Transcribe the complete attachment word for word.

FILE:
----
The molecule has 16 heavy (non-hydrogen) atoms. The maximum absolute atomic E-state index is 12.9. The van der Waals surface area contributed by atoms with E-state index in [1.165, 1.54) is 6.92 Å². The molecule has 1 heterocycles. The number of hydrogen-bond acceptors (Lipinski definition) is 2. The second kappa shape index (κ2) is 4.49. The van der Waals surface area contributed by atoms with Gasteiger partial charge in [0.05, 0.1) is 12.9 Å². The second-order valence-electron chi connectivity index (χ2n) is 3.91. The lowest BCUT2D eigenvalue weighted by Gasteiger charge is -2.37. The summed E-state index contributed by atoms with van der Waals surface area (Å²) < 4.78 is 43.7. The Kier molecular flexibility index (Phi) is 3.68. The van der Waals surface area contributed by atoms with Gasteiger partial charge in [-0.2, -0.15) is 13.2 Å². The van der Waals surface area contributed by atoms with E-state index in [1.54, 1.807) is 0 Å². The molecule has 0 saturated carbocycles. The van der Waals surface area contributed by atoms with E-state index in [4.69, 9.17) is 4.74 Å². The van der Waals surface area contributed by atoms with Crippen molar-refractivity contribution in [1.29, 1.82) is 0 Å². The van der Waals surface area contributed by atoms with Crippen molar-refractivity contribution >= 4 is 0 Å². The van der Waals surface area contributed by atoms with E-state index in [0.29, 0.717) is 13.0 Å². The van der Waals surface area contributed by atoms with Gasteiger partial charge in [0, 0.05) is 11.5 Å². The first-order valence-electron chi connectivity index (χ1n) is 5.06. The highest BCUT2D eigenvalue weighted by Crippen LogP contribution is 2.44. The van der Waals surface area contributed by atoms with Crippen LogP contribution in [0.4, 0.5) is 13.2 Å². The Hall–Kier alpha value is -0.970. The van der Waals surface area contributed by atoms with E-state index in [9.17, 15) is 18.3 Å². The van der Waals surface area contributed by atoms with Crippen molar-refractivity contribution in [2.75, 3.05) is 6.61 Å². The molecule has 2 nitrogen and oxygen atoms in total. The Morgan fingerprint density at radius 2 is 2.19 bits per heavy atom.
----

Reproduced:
The molecule has 16 heavy (non-hydrogen) atoms. The maximum absolute atomic E-state index is 12.9. The van der Waals surface area contributed by atoms with E-state index in [1.165, 1.54) is 6.92 Å². The molecule has 1 heterocycles. The number of hydrogen-bond acceptors (Lipinski definition) is 2. The second kappa shape index (κ2) is 4.49. The van der Waals surface area contributed by atoms with Gasteiger partial charge in [0.05, 0.1) is 12.9 Å². The second-order valence-electron chi connectivity index (χ2n) is 3.91. The lowest BCUT2D eigenvalue weighted by Gasteiger charge is -2.37. The summed E-state index contributed by atoms with van der Waals surface area (Å²) < 4.78 is 43.7. The Kier molecular flexibility index (Phi) is 3.68. The van der Waals surface area contributed by atoms with Gasteiger partial charge in [-0.2, -0.15) is 13.2 Å². The van der Waals surface area contributed by atoms with E-state index in [1.54, 1.807) is 0 Å². The molecule has 0 saturated carbocycles. The van der Waals surface area contributed by atoms with E-state index in [4.69, 9.17) is 4.74 Å². The van der Waals surface area contributed by atoms with Crippen molar-refractivity contribution in [1.29, 1.82) is 0 Å². The van der Waals surface area contributed by atoms with Crippen molar-refractivity contribution >= 4 is 0 Å². The van der Waals surface area contributed by atoms with E-state index in [0.29, 0.717) is 13.0 Å². The van der Waals surface area contributed by atoms with Gasteiger partial charge in [0, 0.05) is 11.5 Å². The first-order valence-electron chi connectivity index (χ1n) is 5.06. The highest BCUT2D eigenvalue weighted by Crippen LogP contribution is 2.44. The van der Waals surface area contributed by atoms with Crippen LogP contribution in [0.4, 0.5) is 13.2 Å². The Hall–Kier alpha value is -0.970. The van der Waals surface area contributed by atoms with E-state index in [9.17, 15) is 18.3 Å². The van der Waals surface area contributed by atoms with Crippen molar-refractivity contribution in [2.75, 3.05) is 6.61 Å². The molecule has 2 nitrogen and oxygen atoms in total. The Morgan fingerprint density at radius 2 is 2.19 bits per heavy atom.